The organization that oversees Sweden’s national sports federations was hacked by Russian military intelligence in 2017-18, officials said Tuesday, in a data-breaching campaign that also affected some of the world’s leading sporting bodies, including FIFA and the World Anti-Doping Agency.
Swedish prosecutors said the “repeated and comprehensive breaches” of the Swedish Sports Confederation by GRU resulted in athletes’ personal details, such as medical records, being accessed and that information being published by Swedish media.
The hacking was discovered following an investigation by the Swedish Security Service in cooperation with the security services of other countries. But the investigation has been discontinued because “the necessary preconditions for taking legal proceedings abroad or extradition to Sweden are lacking,” public prosecutor Mats Ljungqvist said.
The data breaches were said to have taken place from December 2017 to May 2018. At that time, Sweden was putting together a bid to host the 2026 Winter Olympics.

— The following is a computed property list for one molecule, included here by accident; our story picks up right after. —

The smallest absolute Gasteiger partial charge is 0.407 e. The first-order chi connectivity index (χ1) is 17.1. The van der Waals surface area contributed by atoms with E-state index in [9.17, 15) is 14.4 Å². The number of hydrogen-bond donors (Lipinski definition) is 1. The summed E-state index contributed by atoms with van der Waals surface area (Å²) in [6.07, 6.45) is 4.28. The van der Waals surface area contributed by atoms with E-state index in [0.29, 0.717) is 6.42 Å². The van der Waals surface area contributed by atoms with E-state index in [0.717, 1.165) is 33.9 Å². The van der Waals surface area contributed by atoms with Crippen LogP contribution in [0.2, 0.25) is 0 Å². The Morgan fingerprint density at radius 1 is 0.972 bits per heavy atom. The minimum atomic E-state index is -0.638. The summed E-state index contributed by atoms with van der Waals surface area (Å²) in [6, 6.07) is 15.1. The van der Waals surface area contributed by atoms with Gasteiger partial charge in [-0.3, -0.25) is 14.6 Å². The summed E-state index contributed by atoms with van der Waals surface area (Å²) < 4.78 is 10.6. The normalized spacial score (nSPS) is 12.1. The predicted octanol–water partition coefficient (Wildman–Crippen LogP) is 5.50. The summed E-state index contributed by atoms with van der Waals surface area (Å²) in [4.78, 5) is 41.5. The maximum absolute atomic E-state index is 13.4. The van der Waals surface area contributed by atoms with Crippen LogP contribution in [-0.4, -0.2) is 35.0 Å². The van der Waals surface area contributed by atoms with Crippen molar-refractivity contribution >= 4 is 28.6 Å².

Among the athletes who had private information accessed was women’s national team soccer player Olivia Schough.
“This is a serious crime against humanity and values where personal information that can be sensitive was spread without the slightest thought about how it can affect individuals,” said Bjorn Eriksson, the chairman of the Swedish Sports Confederation.
Ljungqvist said the data breaches were part of a larger, systematic campaign by Russian hackers against international sports organizations, such as FIFA, WADA, the United States Anti-Doping Agency and the Court of Arbitration for Sport. The United States issued indictments in 2018 for alleged Russian hacking of Olympic and soccer bodies.
The hacking campaign began after Russia’s state-backed doping program was exposed in 2015.